Thankfully, when he turned 12, his father bought him a computer and everything changed after that (for the better, and much to his mother’s relief). She often tells him: “aaj computer na hota, to tou koi serial killer ya daaku hota.” (Had it not been for the computer, you would have either been a serial killer or a bandit).

Bajwa channelled all his energy into his computer. He quickly developed an interest in programming and was soon decrypting Flash games and experimenting with them. By the time he was 15, he had taught himself programming, designing and animation from the programming books he bought from Urdu Bazaar and following the instructions in them.

He took up software engineering at GIK, where he made good friends and fondly remembers his teachers. He was an active member of the university’s debating society and President of the web team; he also built his university’s admission and semester result system. During his last year at GIK, he began to freelance and started earning about a $1,000 a month. This was the time when this badtameez kid finally started to realise his responsibilities. “My parents by that time had exhausted all their earnings on me. I was 23, and I took over the mantle onwards.”

Within a few months, he was earning up to $10,000 dollars a month. He did his parents proud by marrying off his sister and sending his brother to study abroad. Today, his sister is an anthropologist and his brother is on his way to becoming an astro-physicist in Sidney (“shareef bacha”, he calls him).

Yet, despite all the money coming in, his mother insisted he find ‘proper’ employment. He did, but couldn’t stick it out for more than four months. “I was so bad that when I took French leave, no one bothered to call and ask what happened.”

He was back to freelancing.

Then came a darker phase. The computer language he had primary expertise in (Flash) was killed by Apple; “it wasn’t relevant anymore.” Also by that time, thanks to too many projects (freelancing, film, ‘Dabba’ and ‘hush-hush’) allied by constant all-nighters, he was burnt out.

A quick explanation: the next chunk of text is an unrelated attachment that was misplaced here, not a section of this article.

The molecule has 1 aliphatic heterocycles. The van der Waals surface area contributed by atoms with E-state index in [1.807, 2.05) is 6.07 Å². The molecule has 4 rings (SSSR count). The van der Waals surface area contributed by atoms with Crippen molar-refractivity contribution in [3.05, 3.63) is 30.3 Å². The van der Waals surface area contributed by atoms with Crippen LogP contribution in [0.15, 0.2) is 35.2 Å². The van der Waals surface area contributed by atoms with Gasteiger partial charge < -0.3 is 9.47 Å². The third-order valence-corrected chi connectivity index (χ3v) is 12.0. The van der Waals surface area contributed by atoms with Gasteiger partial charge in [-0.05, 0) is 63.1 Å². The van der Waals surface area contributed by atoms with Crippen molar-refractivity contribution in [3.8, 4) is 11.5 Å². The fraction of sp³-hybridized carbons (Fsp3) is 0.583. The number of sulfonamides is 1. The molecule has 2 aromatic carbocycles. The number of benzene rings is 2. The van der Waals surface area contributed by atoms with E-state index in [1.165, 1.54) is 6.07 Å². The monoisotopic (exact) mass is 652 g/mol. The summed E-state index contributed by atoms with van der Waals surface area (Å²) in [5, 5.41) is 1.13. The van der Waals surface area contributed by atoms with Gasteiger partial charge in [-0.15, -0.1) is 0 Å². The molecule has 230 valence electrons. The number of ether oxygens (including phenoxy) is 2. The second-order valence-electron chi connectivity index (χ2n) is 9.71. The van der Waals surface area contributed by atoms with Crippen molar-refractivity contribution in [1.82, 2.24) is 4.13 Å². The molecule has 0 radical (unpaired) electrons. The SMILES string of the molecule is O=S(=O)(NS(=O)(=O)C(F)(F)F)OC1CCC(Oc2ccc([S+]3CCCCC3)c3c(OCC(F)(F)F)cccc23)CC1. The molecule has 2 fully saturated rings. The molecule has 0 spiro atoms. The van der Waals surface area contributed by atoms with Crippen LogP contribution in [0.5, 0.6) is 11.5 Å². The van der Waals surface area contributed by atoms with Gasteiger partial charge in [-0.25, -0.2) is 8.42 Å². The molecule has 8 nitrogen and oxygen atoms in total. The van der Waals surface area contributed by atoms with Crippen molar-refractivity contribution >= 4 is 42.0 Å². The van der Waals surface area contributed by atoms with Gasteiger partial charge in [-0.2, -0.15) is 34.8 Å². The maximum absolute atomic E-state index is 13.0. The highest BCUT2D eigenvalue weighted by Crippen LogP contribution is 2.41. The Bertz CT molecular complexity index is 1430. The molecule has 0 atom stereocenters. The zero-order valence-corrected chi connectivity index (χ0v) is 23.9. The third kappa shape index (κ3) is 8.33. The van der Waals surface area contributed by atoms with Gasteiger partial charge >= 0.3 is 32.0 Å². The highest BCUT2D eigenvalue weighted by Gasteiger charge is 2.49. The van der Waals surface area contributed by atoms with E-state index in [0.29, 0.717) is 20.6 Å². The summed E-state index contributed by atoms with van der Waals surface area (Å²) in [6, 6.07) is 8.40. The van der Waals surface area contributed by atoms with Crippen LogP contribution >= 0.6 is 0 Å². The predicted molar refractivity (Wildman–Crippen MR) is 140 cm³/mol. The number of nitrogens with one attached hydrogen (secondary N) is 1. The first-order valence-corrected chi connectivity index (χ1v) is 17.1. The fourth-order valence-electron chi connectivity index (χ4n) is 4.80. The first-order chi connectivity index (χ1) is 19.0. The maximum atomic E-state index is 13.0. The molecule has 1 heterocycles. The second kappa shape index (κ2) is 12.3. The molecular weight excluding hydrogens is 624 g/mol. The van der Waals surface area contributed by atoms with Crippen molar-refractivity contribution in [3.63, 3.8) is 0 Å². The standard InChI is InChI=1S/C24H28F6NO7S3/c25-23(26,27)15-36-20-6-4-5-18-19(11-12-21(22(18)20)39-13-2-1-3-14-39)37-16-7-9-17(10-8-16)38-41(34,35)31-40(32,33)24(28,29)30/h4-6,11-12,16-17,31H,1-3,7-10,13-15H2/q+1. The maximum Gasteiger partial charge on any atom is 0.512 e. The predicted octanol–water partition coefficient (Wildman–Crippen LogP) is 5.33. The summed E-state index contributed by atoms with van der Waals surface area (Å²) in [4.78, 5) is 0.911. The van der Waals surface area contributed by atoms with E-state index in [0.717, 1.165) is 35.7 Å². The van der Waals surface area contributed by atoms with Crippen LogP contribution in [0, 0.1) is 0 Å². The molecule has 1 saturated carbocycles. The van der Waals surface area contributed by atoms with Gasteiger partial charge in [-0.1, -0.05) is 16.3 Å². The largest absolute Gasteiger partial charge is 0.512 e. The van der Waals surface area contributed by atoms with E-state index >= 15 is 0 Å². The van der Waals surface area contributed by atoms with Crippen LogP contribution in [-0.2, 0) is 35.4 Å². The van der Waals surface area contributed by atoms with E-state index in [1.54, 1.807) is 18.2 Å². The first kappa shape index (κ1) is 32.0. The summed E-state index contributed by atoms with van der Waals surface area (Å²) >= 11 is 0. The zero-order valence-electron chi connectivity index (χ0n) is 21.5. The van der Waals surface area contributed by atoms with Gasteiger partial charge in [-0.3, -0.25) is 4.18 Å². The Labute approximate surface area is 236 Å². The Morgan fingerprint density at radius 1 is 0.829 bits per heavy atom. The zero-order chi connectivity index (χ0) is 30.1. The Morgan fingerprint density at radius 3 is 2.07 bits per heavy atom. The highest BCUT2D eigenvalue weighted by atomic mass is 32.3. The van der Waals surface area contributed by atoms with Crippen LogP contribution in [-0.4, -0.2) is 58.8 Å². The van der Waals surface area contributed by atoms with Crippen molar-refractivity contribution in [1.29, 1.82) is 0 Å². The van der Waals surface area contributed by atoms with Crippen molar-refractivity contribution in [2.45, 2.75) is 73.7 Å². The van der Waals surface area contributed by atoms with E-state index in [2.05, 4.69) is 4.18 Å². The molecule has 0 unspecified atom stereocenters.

Today, Patari’s database boasts over 750,000 songs, 600 artists and a hundred thousand registered users. The platform won the mBillionth Award 2016 in India and the second place in the World Startup Cup 2016 held in Washington DC.


He took a year off and began learning JavaScript, Node and CSS. This was when he took on Patari as a project, thinking it may allow him to re-launch a second phase of his career. Once the basic website was uploaded, with the help of Co-Founders Ahmer Naqvi, Humayun Haroon, Iman Shahid, Iqbal Talaat and friend Rabia Mahmood, he started compiling music and creating apps for iOS and Android. When it came to selecting the name of the website, they brainstormed words for music instruments. Since his friends sometimes called him ‘baja’ (from Bajwa), they thought of dabba (box) and a few other music-related names, till they finally agreed on Patari.

“We had very few expectations. I thought if we were lucky, we would get a couple of hundred people using our beta version.”

A screenshot of the site was uploaded on Instagram and people were encouraged to ask for an invite to join. The condition for receiving one was to upload the screenshot on the recipient’s Twitter or Facebook page. Within a single day, they had a 1,000 sign ups. Bajwa describes his reaction: “A rabbit caught in the headlights! We had to hire more people to keep up.”

As Patari gained in popularity, there were issues with labels and artists, but Bajwa says it taught the team a lot.

Today, Patari’s database boasts over 750,000 songs, 600 artists and a hundred thousand registered users. The platform won the mBillionth Award 2016 in India and the second place in the World Startup Cup 2016 held in Washington DC.

Bajwa’s next plan is to develop a sustainable infrastructure for the music industry. In his opinion, music has become almost exclusive to the corporate domain, where musicians are told what to play by MBAs who know nothing about it. “We must give creative freedom to musicians, even if we sometimes disagree with what they come up with. We have to trust their judgement because they know the craft. Sometimes they will create something that is not commercial, but that is the only way we can make magic happen.”

These days, what is keeping Bajwa busy (apart from Patari) is his one-year-old daughter. Any spare time is spent with his wife and daughter, whom he refers to as “meri choti si dunya” (my little world).